Facebook has scrambled to come up with its rules to address the simmering anger over the online political ads. But the problem Facebook would be addressing isn’t entirely clear:
- Lies from foreign meddlers set to foment discord?
- Dishonesty from fly-by-night—but American—dirty tricksters?
- A lack of a unified national conversation about the issues?
- False ads from President Trump’s reelection campaign (or the resulting PR crisis)?
- A lack of transparency around political ads, generally?
Whatever the problem Facebook might respond to, some possible solutions are emerging.
Facebook’s proposals—of which it may choose only some, or none—are more narrowly tailored responses than Google’s wholesale ban of microtargeting for political ads, earning Facebook some limited plaudits from political digital strategists. Many have pilloried Google’s move as a “cop out.”
Here’s a look at Facebook’s proposals, according to the Washington Post. Facebook told Quartz in a statement, “we are looking at different ways we might refine our approach to political ads.”
A 72-hour “quiet period” immediately before an election
Dirty tricks, online or offline, traditionally take place in the few days before an election, when some voters are just beginning to pay attention, consultants have leftover cash, and there’s less time for watchdogs to investigate.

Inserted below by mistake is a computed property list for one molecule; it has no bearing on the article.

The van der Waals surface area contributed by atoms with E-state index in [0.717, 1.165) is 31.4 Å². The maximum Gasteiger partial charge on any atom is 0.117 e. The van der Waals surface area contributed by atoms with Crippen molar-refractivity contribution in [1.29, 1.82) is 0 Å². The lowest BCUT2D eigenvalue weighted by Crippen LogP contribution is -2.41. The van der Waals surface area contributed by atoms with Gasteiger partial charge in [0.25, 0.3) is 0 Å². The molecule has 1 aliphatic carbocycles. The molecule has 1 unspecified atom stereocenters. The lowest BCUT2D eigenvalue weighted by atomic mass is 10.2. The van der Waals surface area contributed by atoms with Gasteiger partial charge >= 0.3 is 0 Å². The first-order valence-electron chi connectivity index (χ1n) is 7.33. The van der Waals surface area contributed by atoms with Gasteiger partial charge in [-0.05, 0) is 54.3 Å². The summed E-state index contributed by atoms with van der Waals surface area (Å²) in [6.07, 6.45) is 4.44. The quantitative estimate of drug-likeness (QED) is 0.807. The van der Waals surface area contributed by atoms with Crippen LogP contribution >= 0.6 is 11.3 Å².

In late October 2018, a Democratic activist ran ads targeted at conservatives misleadingly implying that Ted Cruz was opposed to Trump. And an unknown person using the name “America Progress Now” ran ads urging liberals to vote for Green Party candidates in House and gubernatorial races.
The quiet period “might be a good idea,” said Tom Bonier, CEO of TargetSmart, a Democratic voter data firm, referring to the possibility of a quelling the late crush of dirty tricks. But, he told Quartz, Facebook is also one of the best places to reach voters quickly, meaning a quiet period could handicap efforts to debunk lies spread offline or elsewhere on the web.
And such a ban would likely hurt turnout efforts, especially from progressive organizations, according to progressive digital strategist Annie Levene. “A 72-hour ban ahead of elections could really damage to the work that organizations and campaigns do to turn out voters of color and young voters, basically anyone who is likely to have less information about where and how to vote,” said Levene, a partner at left-leaning campaign firm Rising Tide Interactive.
Republican strategist Eric Wilson calls the proposal “dumb,” saying it’s likely modeled off of Australia, where laws requiring everyone to vote make it less important for campaigns to push voters to turn out.
Limits on microtargeting
During the 2016 Republican primary, Ted Cruz’s campaign reportedly sought the 60 likely Iowa caucus-goers who would be swayed be a promise to legalize fireworks.
Facebook is apparently considering increasing the minimum size of a group of people to be targeted with an ad, from about 100 to a few thousand. This was previously reported by the Wall Street Journal. Targeting granular groups, as Cruz did, wouldn’t be possible any more—on Facebook.